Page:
Every business, once a location is secured, has to prepare for dealing with a landlord, a build-out, personnel, and then the customers. At the top of this pyramid is the “landlord”…be it an individual or, in many cases, the landlord’s representative.
Ideally there should be a symbiotic relationship between the landlord and the tenant with each party having an undivided interest in the success of the new business.
If you’re a retail landlord, the tenant’s investment is fairly limited…new décor, shelving, bathrooms, and office area.
In the case of leasing to a restaurateur, the investment is significantly higher with extensive high-capacity plumbing and electrical requirements, handicap bathrooms, kitchen equipment and refrigeration, special walls and flooring in the kitchen, ventilation, and constant scrutiny by local health and building inspectors.
Typically, the landlord wants a “triple net’” lease…essentially he wants to own the property with the tenant carrying all his operating expenses. This is not an unreasonable business model…in good times.
However, when the economy stumbles as we’ve seen in the last six months, it’s relatively easy for the retail tenant to close his doors and walk away. In the case of the restaurateur, his investment is so significant that, when his operating numbers fall into the red, he typically seeks the cooperation of the landlord when he’s having trouble paying his rent. The landlord at this point is holding all the cards. Subject to the terms of the lease, the landlord could force the tenant to go out of business, take over the location, and re-lease the, now fully equipped restaurant, to another operator. The problem here is that the operator may have invested his life’s savings in this venture and fights to keep his business going, many times to the point of filing a Chapter 11 bankruptcy. The question that arises is, “isn’t there a better, less confrontational way of avoiding all this animosity?”
Simply put, both tenant and lessor would benefit from being represented by a restaurant real estate broker. Because restaurant leases are so complicated, it takes years of practical experience and an ongoing education to properly negotiate them. The National Restaurant Exchange is both a restaurant and real estate specialist, well aware of these complexities and is uniquely qualified to address and manage the contingencies contained therein.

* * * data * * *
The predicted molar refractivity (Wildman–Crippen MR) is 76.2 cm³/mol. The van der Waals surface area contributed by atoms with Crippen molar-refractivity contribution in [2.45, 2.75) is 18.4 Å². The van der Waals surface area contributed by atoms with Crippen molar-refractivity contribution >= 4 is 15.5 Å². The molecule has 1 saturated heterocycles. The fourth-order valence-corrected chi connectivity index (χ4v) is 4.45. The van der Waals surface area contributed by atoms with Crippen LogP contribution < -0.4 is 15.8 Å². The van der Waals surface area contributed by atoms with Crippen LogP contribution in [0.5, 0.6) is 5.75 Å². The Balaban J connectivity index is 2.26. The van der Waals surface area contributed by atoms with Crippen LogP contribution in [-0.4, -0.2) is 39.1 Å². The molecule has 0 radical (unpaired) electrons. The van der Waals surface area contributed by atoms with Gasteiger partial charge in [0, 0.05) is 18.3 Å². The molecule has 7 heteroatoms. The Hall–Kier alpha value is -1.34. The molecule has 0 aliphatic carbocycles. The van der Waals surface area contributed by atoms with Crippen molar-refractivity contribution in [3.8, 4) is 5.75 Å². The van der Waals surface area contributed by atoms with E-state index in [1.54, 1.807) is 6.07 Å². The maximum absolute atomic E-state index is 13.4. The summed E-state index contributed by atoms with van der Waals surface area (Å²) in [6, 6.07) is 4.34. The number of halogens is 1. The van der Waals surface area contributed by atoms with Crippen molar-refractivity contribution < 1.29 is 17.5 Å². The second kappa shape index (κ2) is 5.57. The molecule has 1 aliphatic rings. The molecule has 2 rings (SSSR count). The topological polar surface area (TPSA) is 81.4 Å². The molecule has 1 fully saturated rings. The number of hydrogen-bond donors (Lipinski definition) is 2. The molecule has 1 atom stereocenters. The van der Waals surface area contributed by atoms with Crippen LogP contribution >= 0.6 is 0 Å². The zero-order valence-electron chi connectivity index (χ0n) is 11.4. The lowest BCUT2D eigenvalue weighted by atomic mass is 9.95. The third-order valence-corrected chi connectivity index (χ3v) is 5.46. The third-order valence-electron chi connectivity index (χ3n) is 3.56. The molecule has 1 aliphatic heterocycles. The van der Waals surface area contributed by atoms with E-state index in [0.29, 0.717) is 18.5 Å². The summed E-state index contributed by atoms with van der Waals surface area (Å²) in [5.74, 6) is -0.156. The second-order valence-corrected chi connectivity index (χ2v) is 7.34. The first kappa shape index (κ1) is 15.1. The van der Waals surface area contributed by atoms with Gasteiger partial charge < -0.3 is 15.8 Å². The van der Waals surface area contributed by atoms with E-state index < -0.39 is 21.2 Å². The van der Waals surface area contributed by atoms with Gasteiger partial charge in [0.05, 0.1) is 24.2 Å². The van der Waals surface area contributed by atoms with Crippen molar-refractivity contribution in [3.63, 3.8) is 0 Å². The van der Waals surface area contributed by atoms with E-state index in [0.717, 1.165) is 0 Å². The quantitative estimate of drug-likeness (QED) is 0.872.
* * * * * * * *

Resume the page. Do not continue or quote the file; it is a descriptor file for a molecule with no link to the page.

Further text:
There are two very distinct actions that the landlord can do to avoid losing the tenant and that the operator can do to avoid going out of business. Both solutions are a function of the steps taken at the very beginning of this journey that the landlord and tenant are taking.
First and foremost, the tenant should engage the advice of a restaurant real estate specialist who can provide an unbiased opinion of the appropriateness of the location for his concept. All too often serious conditions exist which the optimistic lessee can’t see through his rose-colored glasses…many times risking his life’s savings. Conversely, a restaurant specialist can justify to a landlord a tenant’s background and experience and help negotiate the language of a lease that helps ensure that both parties understand the mutual interest each party has in each other. Success of the tenant ensures a peaceful, uneventful stream of income for the landlord.
The fall will see uncooperative landlords losing tenants, vast amounts of shopping center space will go unoccupied, with some restaurateurs who have the financial reserves are talking about hibernating for the Fall and Winter, hopefully reopening in the Spring. National chains are faced with the same problems, just on a larger, wider scale.
Fast food has benefited the most during this pandemic, with bars, pubs, and entertainment venues hurt the most. Financially sound, growth-oriented operators are experiencing the best of times for them to grow their brand by taking advantage of the distress of those not able to survive. The fall will see the erosion of those hurt most by COVID-19 and the growth of the restaurants that have established a competitive advantage.
Over the years, I have assisted hundreds of buyers and sellers entering and exiting this multifaceted industry and have been called upon as an expert witness in helping solve lease disputes.
Dennis Serpone is president of the National Restaurant Exchange, Wakefield, Mass.